Ted Simons: That would be Southwest Arizona and kind of Southwest Phoenix, those two areas?
Mary Jo Pitzl: Yes.
Ted Simons: Yeah. One. These districts looks like it's bigger than half the states of the union. This thing goes from southeastern Arizona all the way up past Flagstaff and beyond.
Jim Small: It does. Yeah. It's a very large district. It's essentially the replacement for the current C.D. 1. C.D. 1 on the new map conveniently enough. The current district, I think I remember when people were running for that a couple years ago the line on that was it's bigger than Pennsylvania and I think this is larger, might be larger in terms of land mass because it's all the way north of the Grand Canyon, picks up that whole, the whole northern border with Utah. It's a very large district but again, like Mary Jo said, that's a district almost primarily rural. It's got very little urban, urban population and the parts that it does are in Pinal county so it's not Maricopa or Pima. To get 710,000 in rural IRS you are going to take up a lot of land.
Ted Simons: Impact on incumbent? Do we know who is hurt or helped?
Mary Jo Pitzl: At least on paper all the incumbents are in a district all by themselves. But some of them don't want to be in the districts that they are in. But primarily Representatives Quayle and Scheikert who have both announced that they intend to or suggested that Scheikert announced, Quayle suggested that they may move into a new district which would be the same district, district 6, in north central, northwestern part of the valley and that would put them into a head to head matchup.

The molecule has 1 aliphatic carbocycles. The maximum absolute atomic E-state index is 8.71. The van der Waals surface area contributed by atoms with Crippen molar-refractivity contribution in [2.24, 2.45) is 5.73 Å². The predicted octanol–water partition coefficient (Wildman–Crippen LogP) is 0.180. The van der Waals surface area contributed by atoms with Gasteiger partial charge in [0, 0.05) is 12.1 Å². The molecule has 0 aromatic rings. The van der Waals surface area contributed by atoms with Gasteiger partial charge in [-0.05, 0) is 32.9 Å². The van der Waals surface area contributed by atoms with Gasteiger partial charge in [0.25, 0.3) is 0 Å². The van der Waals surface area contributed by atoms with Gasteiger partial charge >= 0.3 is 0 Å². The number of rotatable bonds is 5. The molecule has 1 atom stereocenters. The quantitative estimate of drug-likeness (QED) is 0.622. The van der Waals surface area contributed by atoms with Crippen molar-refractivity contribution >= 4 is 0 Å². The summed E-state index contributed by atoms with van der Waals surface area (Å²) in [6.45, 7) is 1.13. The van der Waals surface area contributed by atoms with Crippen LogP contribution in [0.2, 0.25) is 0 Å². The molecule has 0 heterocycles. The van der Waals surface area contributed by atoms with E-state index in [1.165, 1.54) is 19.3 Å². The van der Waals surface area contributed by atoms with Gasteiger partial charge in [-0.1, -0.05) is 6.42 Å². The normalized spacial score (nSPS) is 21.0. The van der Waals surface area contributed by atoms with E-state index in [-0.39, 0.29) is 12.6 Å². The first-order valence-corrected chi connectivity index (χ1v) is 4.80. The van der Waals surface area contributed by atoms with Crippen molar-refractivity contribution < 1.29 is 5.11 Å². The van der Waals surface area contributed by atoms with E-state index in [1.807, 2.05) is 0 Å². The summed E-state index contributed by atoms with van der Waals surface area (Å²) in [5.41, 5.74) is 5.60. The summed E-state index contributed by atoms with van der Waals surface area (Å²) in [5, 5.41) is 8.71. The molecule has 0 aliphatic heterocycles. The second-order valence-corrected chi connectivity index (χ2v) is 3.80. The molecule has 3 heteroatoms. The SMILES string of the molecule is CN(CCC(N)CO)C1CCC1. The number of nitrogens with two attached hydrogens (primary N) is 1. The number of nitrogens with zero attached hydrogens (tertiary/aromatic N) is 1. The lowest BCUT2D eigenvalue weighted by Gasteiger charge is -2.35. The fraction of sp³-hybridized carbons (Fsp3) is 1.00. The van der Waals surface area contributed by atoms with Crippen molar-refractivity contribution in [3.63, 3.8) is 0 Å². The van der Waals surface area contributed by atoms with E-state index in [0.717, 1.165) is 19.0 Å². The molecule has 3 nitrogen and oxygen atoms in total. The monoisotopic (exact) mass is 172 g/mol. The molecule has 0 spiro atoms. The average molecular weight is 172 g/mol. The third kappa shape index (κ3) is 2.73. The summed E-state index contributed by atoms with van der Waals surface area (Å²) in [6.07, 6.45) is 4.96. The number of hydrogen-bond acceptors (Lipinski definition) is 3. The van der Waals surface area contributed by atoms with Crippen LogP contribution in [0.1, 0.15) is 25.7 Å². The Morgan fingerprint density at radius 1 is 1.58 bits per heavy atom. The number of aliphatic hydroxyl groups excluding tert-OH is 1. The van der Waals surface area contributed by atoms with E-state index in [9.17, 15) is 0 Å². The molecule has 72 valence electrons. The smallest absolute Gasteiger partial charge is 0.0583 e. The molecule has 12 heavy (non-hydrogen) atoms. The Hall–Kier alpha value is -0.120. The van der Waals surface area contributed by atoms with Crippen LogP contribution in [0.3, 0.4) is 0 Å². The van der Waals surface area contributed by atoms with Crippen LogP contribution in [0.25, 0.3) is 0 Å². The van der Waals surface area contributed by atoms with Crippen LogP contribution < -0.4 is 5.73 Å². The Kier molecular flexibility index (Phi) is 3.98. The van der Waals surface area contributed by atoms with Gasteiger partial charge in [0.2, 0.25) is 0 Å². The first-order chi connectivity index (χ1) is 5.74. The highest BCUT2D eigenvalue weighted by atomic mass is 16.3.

Ted Simons: Interesting.
Mary Jo Pitzl: OK. So that's sort of how the incumbents play out but -- and then incumbent Gosar, his district, the one Jim was talking about, the massive one, the criticism I heard of it is not so much its size, yeah, it's big, but what it's composed of and the big complaint seems to be that if you look at the data that underlies it, it has 9% Democratic voter registration edge. Currently it has, that district has about a 4.5% Democratic edge. So Republicans say, my goodness, you are regressing. This is not moving it forward and it's throwing favor to the Democrats. But the commission didn't look just at voter registration because you have a lot of independents out there as well. They looked at voting patterns and how people behaved and in Arizona when you vote you pretty much have to vote for an R or a D and in that sense it pretty much split down the middle.
Ted Simons: As far as we talk about incumbents and whether they are hurt or helped, what about those who seem to have political ambitions for higher office? Who is out there? Who's looking at this map saying this is good or looking at this map saying this is not so good? What are we hearing?
Alia Rau: I think you got some looking at where she should live. Should she be in that more Tempe-Scottsdale, probably more Democratic heavy district. You have got Tempe mayor Hugh Holman who has announced he is not running for reelection so we will see if maybe he is looking at that.
Ted Simons: And this river district on the west side, that's got Ron Gould written all over it. Doesn't it?
Mary Jo Pitzl: Oh, yeah. Very much. And Senator Gould from Lake Havasu City is term limited very conveniently and this seat seems made for him. It's heavily, heavily rural. It picks up a lot of the area that Trent Franks currently represents but Franks is in a new district. So there's not a conflict there.
Ted Simons: All right. We got three districts deemed competitive. Four favoring Republicans. And two favoring Democrats. And yet we heard a lot from Republicans this week.
Jim Small: We did.